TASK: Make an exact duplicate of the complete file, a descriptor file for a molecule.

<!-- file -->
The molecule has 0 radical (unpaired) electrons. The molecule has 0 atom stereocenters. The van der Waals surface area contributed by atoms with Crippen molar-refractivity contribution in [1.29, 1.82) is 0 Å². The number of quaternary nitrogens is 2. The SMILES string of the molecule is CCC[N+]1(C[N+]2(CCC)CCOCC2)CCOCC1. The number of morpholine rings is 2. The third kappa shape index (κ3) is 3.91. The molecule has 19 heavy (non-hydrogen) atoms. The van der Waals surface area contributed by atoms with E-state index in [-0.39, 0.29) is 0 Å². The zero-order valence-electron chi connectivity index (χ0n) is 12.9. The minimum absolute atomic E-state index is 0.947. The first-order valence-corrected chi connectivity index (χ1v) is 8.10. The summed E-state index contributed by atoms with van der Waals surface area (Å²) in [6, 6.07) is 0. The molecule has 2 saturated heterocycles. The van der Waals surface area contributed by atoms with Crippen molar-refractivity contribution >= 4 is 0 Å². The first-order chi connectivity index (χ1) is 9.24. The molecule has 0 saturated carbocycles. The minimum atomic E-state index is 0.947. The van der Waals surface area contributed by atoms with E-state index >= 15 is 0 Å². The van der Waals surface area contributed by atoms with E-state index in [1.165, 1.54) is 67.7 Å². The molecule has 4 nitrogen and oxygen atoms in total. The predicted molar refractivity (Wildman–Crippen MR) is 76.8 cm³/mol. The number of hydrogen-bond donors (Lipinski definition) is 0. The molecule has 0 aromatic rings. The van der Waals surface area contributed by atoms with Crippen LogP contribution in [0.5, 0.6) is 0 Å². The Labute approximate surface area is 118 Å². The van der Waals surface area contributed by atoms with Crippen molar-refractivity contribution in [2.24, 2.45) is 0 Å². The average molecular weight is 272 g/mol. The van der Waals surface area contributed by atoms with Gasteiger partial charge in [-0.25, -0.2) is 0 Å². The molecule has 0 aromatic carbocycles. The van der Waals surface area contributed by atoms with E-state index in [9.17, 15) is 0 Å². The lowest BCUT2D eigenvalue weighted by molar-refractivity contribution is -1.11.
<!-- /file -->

The molecule has 0 radical (unpaired) electrons. The molecule has 0 atom stereocenters. The van der Waals surface area contributed by atoms with Crippen molar-refractivity contribution in [1.29, 1.82) is 0 Å². The number of quaternary nitrogens is 2. The SMILES string of the molecule is CCC[N+]1(C[N+]2(CCC)CCOCC2)CCOCC1. The number of morpholine rings is 2. The third kappa shape index (κ3) is 3.91. The molecule has 19 heavy (non-hydrogen) atoms. The van der Waals surface area contributed by atoms with E-state index in [-0.39, 0.29) is 0 Å². The zero-order valence-electron chi connectivity index (χ0n) is 12.9. The minimum absolute atomic E-state index is 0.947. The first-order valence-corrected chi connectivity index (χ1v) is 8.10. The summed E-state index contributed by atoms with van der Waals surface area (Å²) in [6, 6.07) is 0. The molecule has 2 saturated heterocycles. The van der Waals surface area contributed by atoms with Crippen molar-refractivity contribution >= 4 is 0 Å². The first-order chi connectivity index (χ1) is 9.24. The molecule has 0 saturated carbocycles. The minimum atomic E-state index is 0.947. The van der Waals surface area contributed by atoms with E-state index >= 15 is 0 Å². The van der Waals surface area contributed by atoms with E-state index in [1.165, 1.54) is 67.7 Å². The molecule has 4 nitrogen and oxygen atoms in total. The predicted molar refractivity (Wildman–Crippen MR) is 76.8 cm³/mol. The number of hydrogen-bond donors (Lipinski definition) is 0. The molecule has 0 aromatic rings. The van der Waals surface area contributed by atoms with Crippen LogP contribution in [0.5, 0.6) is 0 Å². The Labute approximate surface area is 118 Å². The van der Waals surface area contributed by atoms with Crippen molar-refractivity contribution in [2.24, 2.45) is 0 Å². The average molecular weight is 272 g/mol. The van der Waals surface area contributed by atoms with Gasteiger partial charge in [-0.25, -0.2) is 0 Å². The molecule has 0 aromatic carbocycles. The van der Waals surface area contributed by atoms with E-state index in [9.17, 15) is 0 Å². The lowest BCUT2D eigenvalue weighted by molar-refractivity contribution is -1.11.